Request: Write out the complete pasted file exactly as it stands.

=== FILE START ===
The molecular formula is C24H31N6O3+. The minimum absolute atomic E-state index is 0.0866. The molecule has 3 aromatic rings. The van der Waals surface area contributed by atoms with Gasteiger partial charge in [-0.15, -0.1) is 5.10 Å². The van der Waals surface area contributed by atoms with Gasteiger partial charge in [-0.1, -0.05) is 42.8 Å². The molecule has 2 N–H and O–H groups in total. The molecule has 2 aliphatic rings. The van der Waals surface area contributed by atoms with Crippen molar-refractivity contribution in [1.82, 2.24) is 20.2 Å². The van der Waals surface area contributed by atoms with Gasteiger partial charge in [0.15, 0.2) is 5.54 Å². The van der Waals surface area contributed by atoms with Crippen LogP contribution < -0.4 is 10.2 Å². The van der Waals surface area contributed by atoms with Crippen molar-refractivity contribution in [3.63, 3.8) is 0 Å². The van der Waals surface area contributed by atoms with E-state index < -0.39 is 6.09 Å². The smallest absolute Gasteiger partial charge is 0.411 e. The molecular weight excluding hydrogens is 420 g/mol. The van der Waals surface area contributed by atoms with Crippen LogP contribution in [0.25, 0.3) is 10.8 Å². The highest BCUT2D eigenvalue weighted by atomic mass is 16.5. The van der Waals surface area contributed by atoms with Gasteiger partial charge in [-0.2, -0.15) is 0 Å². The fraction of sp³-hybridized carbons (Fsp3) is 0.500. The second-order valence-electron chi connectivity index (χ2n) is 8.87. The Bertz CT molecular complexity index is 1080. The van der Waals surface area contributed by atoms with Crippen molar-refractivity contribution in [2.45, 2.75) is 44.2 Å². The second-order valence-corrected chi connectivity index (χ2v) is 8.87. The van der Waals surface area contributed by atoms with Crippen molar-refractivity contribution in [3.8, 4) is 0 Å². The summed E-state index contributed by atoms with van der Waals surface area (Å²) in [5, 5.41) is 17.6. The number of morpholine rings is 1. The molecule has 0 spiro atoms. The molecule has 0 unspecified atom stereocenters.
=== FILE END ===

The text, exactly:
The molecular formula is C24H31N6O3+. The minimum absolute atomic E-state index is 0.0866. The molecule has 3 aromatic rings. The van der Waals surface area contributed by atoms with Gasteiger partial charge in [-0.15, -0.1) is 5.10 Å². The van der Waals surface area contributed by atoms with Gasteiger partial charge in [-0.1, -0.05) is 42.8 Å². The molecule has 2 N–H and O–H groups in total. The molecule has 2 aliphatic rings. The van der Waals surface area contributed by atoms with Crippen molar-refractivity contribution in [1.82, 2.24) is 20.2 Å². The van der Waals surface area contributed by atoms with Gasteiger partial charge in [0.15, 0.2) is 5.54 Å². The van der Waals surface area contributed by atoms with Crippen LogP contribution < -0.4 is 10.2 Å². The van der Waals surface area contributed by atoms with Crippen molar-refractivity contribution in [3.63, 3.8) is 0 Å². The van der Waals surface area contributed by atoms with E-state index < -0.39 is 6.09 Å². The smallest absolute Gasteiger partial charge is 0.411 e. The molecular weight excluding hydrogens is 420 g/mol. The van der Waals surface area contributed by atoms with Crippen LogP contribution in [0.25, 0.3) is 10.8 Å². The highest BCUT2D eigenvalue weighted by atomic mass is 16.5. The van der Waals surface area contributed by atoms with Gasteiger partial charge in [-0.2, -0.15) is 0 Å². The fraction of sp³-hybridized carbons (Fsp3) is 0.500. The second-order valence-electron chi connectivity index (χ2n) is 8.87. The Bertz CT molecular complexity index is 1080. The van der Waals surface area contributed by atoms with Crippen molar-refractivity contribution in [2.45, 2.75) is 44.2 Å². The second-order valence-corrected chi connectivity index (χ2v) is 8.87. The van der Waals surface area contributed by atoms with Crippen molar-refractivity contribution in [3.8, 4) is 0 Å². The summed E-state index contributed by atoms with van der Waals surface area (Å²) in [5, 5.41) is 17.6. The number of morpholine rings is 1. The molecule has 0 spiro atoms. The molecule has 0 unspecified atom stereocenters.